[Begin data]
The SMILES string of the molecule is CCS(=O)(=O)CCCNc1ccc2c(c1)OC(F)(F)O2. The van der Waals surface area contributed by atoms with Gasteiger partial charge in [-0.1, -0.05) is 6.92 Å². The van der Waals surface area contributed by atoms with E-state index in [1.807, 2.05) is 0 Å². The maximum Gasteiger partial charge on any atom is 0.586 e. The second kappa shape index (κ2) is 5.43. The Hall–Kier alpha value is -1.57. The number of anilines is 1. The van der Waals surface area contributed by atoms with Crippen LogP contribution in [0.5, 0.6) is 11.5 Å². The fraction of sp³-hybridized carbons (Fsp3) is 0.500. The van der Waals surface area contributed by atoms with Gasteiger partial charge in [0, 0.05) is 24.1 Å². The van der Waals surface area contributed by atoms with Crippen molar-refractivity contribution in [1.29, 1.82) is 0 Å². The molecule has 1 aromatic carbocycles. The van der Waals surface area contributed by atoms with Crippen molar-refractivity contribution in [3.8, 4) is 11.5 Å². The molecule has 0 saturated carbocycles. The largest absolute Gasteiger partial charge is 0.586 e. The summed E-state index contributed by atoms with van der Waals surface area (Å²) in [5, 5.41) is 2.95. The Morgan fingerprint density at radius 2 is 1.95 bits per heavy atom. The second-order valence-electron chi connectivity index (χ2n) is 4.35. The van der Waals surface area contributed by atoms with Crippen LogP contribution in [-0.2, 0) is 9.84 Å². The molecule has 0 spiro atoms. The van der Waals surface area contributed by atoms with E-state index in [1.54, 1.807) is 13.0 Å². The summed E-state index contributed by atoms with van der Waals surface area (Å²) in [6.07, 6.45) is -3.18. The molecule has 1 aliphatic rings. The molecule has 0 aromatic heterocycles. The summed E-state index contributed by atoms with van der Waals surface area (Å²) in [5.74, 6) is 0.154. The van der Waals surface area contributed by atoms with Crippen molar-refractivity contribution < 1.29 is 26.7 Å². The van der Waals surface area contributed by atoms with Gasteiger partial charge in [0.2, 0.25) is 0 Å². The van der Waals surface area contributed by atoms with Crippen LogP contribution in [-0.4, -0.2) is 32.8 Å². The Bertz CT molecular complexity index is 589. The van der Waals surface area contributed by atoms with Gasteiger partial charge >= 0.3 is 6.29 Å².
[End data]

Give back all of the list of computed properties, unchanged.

The SMILES string of the molecule is CCS(=O)(=O)CCCNc1ccc2c(c1)OC(F)(F)O2. The van der Waals surface area contributed by atoms with Gasteiger partial charge in [-0.1, -0.05) is 6.92 Å². The van der Waals surface area contributed by atoms with E-state index in [1.807, 2.05) is 0 Å². The maximum Gasteiger partial charge on any atom is 0.586 e. The second kappa shape index (κ2) is 5.43. The Hall–Kier alpha value is -1.57. The number of anilines is 1. The van der Waals surface area contributed by atoms with Crippen LogP contribution in [0.5, 0.6) is 11.5 Å². The fraction of sp³-hybridized carbons (Fsp3) is 0.500. The van der Waals surface area contributed by atoms with Gasteiger partial charge in [0, 0.05) is 24.1 Å². The van der Waals surface area contributed by atoms with Crippen molar-refractivity contribution in [1.29, 1.82) is 0 Å². The molecule has 1 aromatic carbocycles. The van der Waals surface area contributed by atoms with Crippen molar-refractivity contribution in [3.8, 4) is 11.5 Å². The molecule has 0 saturated carbocycles. The largest absolute Gasteiger partial charge is 0.586 e. The summed E-state index contributed by atoms with van der Waals surface area (Å²) in [5, 5.41) is 2.95. The Morgan fingerprint density at radius 2 is 1.95 bits per heavy atom. The second-order valence-electron chi connectivity index (χ2n) is 4.35. The van der Waals surface area contributed by atoms with Crippen LogP contribution in [-0.2, 0) is 9.84 Å². The molecule has 0 spiro atoms. The van der Waals surface area contributed by atoms with E-state index in [1.54, 1.807) is 13.0 Å². The summed E-state index contributed by atoms with van der Waals surface area (Å²) in [6.07, 6.45) is -3.18. The molecule has 1 aliphatic rings. The molecule has 0 aromatic heterocycles. The summed E-state index contributed by atoms with van der Waals surface area (Å²) in [5.74, 6) is 0.154. The van der Waals surface area contributed by atoms with Crippen molar-refractivity contribution < 1.29 is 26.7 Å². The van der Waals surface area contributed by atoms with Gasteiger partial charge in [0.2, 0.25) is 0 Å². The van der Waals surface area contributed by atoms with Crippen LogP contribution in [-0.4, -0.2) is 32.8 Å². The Bertz CT molecular complexity index is 589. The van der Waals surface area contributed by atoms with Gasteiger partial charge >= 0.3 is 6.29 Å².